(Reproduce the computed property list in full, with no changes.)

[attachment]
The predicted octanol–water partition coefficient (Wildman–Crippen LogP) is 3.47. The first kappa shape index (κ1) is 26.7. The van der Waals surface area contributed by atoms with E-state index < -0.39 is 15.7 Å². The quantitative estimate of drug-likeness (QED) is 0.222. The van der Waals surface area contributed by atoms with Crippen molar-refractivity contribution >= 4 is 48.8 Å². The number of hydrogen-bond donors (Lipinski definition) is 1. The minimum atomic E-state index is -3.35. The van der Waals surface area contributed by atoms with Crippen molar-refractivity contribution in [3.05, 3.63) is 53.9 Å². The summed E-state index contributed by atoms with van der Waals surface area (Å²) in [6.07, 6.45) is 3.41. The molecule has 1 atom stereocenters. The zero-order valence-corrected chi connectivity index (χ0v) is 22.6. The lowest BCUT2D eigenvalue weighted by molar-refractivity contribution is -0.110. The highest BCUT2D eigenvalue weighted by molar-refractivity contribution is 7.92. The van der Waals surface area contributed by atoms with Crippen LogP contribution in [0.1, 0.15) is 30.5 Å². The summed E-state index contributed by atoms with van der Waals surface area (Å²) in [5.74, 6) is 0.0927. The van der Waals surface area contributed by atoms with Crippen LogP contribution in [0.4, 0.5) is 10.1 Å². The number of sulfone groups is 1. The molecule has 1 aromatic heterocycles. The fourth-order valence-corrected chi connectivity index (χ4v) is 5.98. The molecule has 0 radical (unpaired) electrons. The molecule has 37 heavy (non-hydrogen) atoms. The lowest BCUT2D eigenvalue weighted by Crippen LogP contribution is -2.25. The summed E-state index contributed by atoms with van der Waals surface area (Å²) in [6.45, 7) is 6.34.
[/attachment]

The predicted octanol–water partition coefficient (Wildman–Crippen LogP) is 3.47. The first kappa shape index (κ1) is 26.7. The van der Waals surface area contributed by atoms with E-state index < -0.39 is 15.7 Å². The quantitative estimate of drug-likeness (QED) is 0.222. The van der Waals surface area contributed by atoms with Crippen molar-refractivity contribution >= 4 is 48.8 Å². The number of hydrogen-bond donors (Lipinski definition) is 1. The minimum atomic E-state index is -3.35. The van der Waals surface area contributed by atoms with Crippen molar-refractivity contribution in [3.05, 3.63) is 53.9 Å². The summed E-state index contributed by atoms with van der Waals surface area (Å²) in [6.07, 6.45) is 3.41. The molecule has 1 atom stereocenters. The zero-order valence-corrected chi connectivity index (χ0v) is 22.6. The lowest BCUT2D eigenvalue weighted by molar-refractivity contribution is -0.110. The highest BCUT2D eigenvalue weighted by molar-refractivity contribution is 7.92. The van der Waals surface area contributed by atoms with Crippen LogP contribution in [0.1, 0.15) is 30.5 Å². The summed E-state index contributed by atoms with van der Waals surface area (Å²) in [5.74, 6) is 0.0927. The van der Waals surface area contributed by atoms with Crippen LogP contribution in [0.4, 0.5) is 10.1 Å². The number of sulfone groups is 1. The molecule has 1 aromatic heterocycles. The fourth-order valence-corrected chi connectivity index (χ4v) is 5.98. The molecule has 0 radical (unpaired) electrons. The molecule has 37 heavy (non-hydrogen) atoms. The lowest BCUT2D eigenvalue weighted by Crippen LogP contribution is -2.25. The summed E-state index contributed by atoms with van der Waals surface area (Å²) in [6.45, 7) is 6.34.